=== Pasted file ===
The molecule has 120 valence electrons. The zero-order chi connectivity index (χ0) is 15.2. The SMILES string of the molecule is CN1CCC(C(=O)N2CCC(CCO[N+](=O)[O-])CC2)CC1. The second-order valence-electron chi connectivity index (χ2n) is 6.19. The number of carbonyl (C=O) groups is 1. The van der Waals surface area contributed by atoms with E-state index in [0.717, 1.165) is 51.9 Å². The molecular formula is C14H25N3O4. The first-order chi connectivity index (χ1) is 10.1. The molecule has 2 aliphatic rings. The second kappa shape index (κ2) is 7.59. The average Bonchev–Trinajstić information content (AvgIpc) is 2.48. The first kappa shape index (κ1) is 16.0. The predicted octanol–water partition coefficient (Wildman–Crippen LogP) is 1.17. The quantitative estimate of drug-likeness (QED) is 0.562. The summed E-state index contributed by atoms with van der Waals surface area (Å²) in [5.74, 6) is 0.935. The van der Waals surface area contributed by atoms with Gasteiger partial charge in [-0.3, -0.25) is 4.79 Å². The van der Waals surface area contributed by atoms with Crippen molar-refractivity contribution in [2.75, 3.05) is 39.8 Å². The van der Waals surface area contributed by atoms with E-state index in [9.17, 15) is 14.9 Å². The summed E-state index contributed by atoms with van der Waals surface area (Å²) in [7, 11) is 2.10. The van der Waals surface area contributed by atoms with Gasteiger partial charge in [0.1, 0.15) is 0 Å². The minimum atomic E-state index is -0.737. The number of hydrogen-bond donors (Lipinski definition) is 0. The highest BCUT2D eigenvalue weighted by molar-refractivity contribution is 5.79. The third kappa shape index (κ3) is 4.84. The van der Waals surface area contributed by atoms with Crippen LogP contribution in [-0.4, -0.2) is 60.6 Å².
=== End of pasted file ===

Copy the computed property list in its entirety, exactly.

The molecule has 120 valence electrons. The zero-order chi connectivity index (χ0) is 15.2. The SMILES string of the molecule is CN1CCC(C(=O)N2CCC(CCO[N+](=O)[O-])CC2)CC1. The second-order valence-electron chi connectivity index (χ2n) is 6.19. The number of carbonyl (C=O) groups is 1. The van der Waals surface area contributed by atoms with E-state index in [0.717, 1.165) is 51.9 Å². The molecular formula is C14H25N3O4. The first-order chi connectivity index (χ1) is 10.1. The molecule has 2 aliphatic rings. The second kappa shape index (κ2) is 7.59. The average Bonchev–Trinajstić information content (AvgIpc) is 2.48. The first kappa shape index (κ1) is 16.0. The predicted octanol–water partition coefficient (Wildman–Crippen LogP) is 1.17. The quantitative estimate of drug-likeness (QED) is 0.562. The summed E-state index contributed by atoms with van der Waals surface area (Å²) in [5.74, 6) is 0.935. The van der Waals surface area contributed by atoms with Gasteiger partial charge in [-0.3, -0.25) is 4.79 Å². The van der Waals surface area contributed by atoms with Crippen molar-refractivity contribution in [2.75, 3.05) is 39.8 Å². The van der Waals surface area contributed by atoms with E-state index in [9.17, 15) is 14.9 Å². The summed E-state index contributed by atoms with van der Waals surface area (Å²) in [7, 11) is 2.10. The van der Waals surface area contributed by atoms with Gasteiger partial charge in [0.1, 0.15) is 0 Å². The minimum atomic E-state index is -0.737. The number of hydrogen-bond donors (Lipinski definition) is 0. The highest BCUT2D eigenvalue weighted by molar-refractivity contribution is 5.79. The third kappa shape index (κ3) is 4.84. The van der Waals surface area contributed by atoms with Crippen LogP contribution in [-0.4, -0.2) is 60.6 Å².